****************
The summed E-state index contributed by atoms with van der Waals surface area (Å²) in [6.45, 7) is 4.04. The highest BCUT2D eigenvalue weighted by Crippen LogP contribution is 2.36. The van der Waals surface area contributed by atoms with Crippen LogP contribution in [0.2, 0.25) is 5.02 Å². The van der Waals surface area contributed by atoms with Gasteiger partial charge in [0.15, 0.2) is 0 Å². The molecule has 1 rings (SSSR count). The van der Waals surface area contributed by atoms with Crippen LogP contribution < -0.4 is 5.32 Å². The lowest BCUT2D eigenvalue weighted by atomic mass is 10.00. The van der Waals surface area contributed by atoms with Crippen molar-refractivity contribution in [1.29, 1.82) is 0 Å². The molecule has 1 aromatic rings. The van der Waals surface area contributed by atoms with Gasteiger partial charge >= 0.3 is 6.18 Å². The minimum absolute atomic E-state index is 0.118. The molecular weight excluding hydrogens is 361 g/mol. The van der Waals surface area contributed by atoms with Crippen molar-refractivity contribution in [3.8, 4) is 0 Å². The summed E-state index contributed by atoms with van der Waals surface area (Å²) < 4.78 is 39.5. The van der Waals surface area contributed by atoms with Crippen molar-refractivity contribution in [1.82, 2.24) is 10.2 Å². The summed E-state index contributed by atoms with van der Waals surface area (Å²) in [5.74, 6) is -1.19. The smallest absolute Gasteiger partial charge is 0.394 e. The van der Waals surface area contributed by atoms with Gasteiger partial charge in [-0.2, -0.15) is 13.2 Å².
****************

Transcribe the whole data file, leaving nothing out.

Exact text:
The summed E-state index contributed by atoms with van der Waals surface area (Å²) in [6.45, 7) is 4.04. The highest BCUT2D eigenvalue weighted by Crippen LogP contribution is 2.36. The van der Waals surface area contributed by atoms with Crippen LogP contribution in [0.2, 0.25) is 5.02 Å². The van der Waals surface area contributed by atoms with Gasteiger partial charge in [0.15, 0.2) is 0 Å². The molecule has 1 rings (SSSR count). The van der Waals surface area contributed by atoms with Crippen LogP contribution < -0.4 is 5.32 Å². The lowest BCUT2D eigenvalue weighted by atomic mass is 10.00. The van der Waals surface area contributed by atoms with Crippen molar-refractivity contribution in [1.29, 1.82) is 0 Å². The molecule has 1 aromatic rings. The van der Waals surface area contributed by atoms with Gasteiger partial charge >= 0.3 is 6.18 Å². The minimum absolute atomic E-state index is 0.118. The molecular weight excluding hydrogens is 361 g/mol. The van der Waals surface area contributed by atoms with Crippen molar-refractivity contribution in [3.8, 4) is 0 Å². The summed E-state index contributed by atoms with van der Waals surface area (Å²) < 4.78 is 39.5. The van der Waals surface area contributed by atoms with Crippen molar-refractivity contribution in [1.82, 2.24) is 10.2 Å². The summed E-state index contributed by atoms with van der Waals surface area (Å²) in [5.74, 6) is -1.19. The smallest absolute Gasteiger partial charge is 0.394 e. The van der Waals surface area contributed by atoms with Gasteiger partial charge in [-0.2, -0.15) is 13.2 Å².